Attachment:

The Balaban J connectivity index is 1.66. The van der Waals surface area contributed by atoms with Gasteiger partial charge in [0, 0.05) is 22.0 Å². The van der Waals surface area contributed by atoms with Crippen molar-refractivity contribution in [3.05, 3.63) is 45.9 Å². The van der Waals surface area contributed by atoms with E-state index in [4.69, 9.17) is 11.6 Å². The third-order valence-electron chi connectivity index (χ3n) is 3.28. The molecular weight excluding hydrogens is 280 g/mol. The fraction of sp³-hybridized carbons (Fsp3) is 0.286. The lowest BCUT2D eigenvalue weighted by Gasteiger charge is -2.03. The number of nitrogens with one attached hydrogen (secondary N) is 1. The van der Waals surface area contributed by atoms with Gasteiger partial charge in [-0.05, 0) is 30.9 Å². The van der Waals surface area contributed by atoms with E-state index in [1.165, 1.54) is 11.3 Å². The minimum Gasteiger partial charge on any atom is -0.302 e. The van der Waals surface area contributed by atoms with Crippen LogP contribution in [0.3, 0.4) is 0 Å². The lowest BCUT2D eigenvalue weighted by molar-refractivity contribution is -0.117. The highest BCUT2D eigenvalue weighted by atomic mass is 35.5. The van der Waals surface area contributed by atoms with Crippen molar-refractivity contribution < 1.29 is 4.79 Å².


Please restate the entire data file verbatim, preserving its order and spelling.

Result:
The Balaban J connectivity index is 1.66. The van der Waals surface area contributed by atoms with Gasteiger partial charge in [0, 0.05) is 22.0 Å². The van der Waals surface area contributed by atoms with Crippen molar-refractivity contribution in [3.05, 3.63) is 45.9 Å². The van der Waals surface area contributed by atoms with E-state index in [4.69, 9.17) is 11.6 Å². The third-order valence-electron chi connectivity index (χ3n) is 3.28. The molecular weight excluding hydrogens is 280 g/mol. The fraction of sp³-hybridized carbons (Fsp3) is 0.286. The lowest BCUT2D eigenvalue weighted by Gasteiger charge is -2.03. The number of nitrogens with one attached hydrogen (secondary N) is 1. The van der Waals surface area contributed by atoms with Gasteiger partial charge in [-0.05, 0) is 30.9 Å². The van der Waals surface area contributed by atoms with E-state index in [1.165, 1.54) is 11.3 Å². The minimum Gasteiger partial charge on any atom is -0.302 e. The van der Waals surface area contributed by atoms with Crippen LogP contribution in [0.3, 0.4) is 0 Å². The lowest BCUT2D eigenvalue weighted by molar-refractivity contribution is -0.117. The highest BCUT2D eigenvalue weighted by atomic mass is 35.5. The van der Waals surface area contributed by atoms with Crippen molar-refractivity contribution < 1.29 is 4.79 Å².